Data and Tools


See real-time alerts for U.S. volcanoes, subscribe to notification services, or choose an observatory that monitors and studies the geology and hazards of their specific locations.

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A gas plume arising from Augustine Volcano during it's eruptive phase 2005-06.
April 27, 2016

Subscribe to Volcano Notification Services

The Volcano Notification Service (VNS) is a free service that sends you notification emails about volcanic activity happening at U.S. monitored volcanoes. You can customize the VNS to deliver notifications for certain volcanoes or a range of volcanoes, and you can also choose the notification types you want to receive. Notifications are issued by the five U.S. Volcano Observatories.

Screenshot of Volcano Hazards Program website page showing current alerts for U.S. Volcanoes
April 27, 2016

Current Alerts for U.S. Volcanoes

Information about active volcanoes in the United States is derived from the Recent Volcano Observatory Activity Reports generated by the USGS Volcano Hazards Program. NHSS retrieves this information every 12 hours and uses it to refresh the features in the U.S. Volcanoes layer.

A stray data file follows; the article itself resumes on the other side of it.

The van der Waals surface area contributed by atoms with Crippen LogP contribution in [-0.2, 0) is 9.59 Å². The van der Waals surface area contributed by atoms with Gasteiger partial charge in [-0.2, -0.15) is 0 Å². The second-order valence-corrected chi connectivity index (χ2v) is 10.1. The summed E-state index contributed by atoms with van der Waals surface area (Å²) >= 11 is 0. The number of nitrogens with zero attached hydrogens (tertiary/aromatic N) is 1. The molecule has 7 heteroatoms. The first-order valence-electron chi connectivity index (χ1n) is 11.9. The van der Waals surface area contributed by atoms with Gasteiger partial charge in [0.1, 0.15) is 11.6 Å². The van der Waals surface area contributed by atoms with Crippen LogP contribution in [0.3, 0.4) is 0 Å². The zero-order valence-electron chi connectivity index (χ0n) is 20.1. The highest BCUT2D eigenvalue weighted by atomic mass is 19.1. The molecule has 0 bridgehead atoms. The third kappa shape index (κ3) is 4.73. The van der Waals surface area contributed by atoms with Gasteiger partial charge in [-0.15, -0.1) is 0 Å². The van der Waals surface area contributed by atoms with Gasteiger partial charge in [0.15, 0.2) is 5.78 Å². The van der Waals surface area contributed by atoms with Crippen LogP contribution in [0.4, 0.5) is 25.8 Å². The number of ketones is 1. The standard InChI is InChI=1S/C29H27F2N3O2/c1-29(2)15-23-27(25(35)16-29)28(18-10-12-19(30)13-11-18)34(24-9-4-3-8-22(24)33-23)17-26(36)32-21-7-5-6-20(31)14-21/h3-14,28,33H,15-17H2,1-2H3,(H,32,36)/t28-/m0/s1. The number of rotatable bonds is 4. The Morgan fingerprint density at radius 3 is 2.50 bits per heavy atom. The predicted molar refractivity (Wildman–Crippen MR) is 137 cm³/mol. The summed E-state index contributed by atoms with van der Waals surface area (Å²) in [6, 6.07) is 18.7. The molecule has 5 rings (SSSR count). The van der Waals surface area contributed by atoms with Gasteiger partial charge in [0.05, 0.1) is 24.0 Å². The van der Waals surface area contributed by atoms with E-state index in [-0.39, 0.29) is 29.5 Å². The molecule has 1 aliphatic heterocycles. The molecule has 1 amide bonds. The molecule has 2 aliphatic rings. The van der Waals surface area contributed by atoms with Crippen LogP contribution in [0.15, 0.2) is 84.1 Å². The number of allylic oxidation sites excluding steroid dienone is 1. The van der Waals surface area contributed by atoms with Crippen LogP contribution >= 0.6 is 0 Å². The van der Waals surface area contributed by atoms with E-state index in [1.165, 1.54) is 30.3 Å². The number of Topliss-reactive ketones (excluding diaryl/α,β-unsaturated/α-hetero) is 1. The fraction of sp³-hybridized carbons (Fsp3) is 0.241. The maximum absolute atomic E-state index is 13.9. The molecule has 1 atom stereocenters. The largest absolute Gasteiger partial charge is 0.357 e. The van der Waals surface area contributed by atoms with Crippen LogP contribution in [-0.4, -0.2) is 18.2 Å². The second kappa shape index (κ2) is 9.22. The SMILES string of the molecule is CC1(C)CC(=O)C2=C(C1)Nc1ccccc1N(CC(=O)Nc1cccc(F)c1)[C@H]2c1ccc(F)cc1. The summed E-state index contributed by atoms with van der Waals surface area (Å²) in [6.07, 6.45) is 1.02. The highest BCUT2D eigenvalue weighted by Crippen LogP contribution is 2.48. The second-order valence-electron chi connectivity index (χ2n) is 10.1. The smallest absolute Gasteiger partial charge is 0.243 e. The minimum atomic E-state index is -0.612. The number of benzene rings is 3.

Tephra and gas eruption from Mount St. Helens crater with dome
March 17, 2016

Volcano Monitoring Data

Many volcanoes in the U.S. are monitored by arrays of several instruments that detect subtle movements within the earth and changes in gas and water chemistry. The Volcano Hazards Program streams this data to its Volcano Observatories and makes it available on volcano-specific websites.

Ash fall accumulation from Redoubt Volcano in Nikiski after March 28, 2009 eruption plume
March 10, 2016

Alaska Volcano Observatory - Is Ash Falling?

Reports of ash fall are important to us; we use your observations to assess the character and size of an eruption plume. We report these data to the National Weather Service so they can keep their Ashfall Advisories current. Additionally, reports of NO ashfall during an eruption with expected ashfall are also important to us.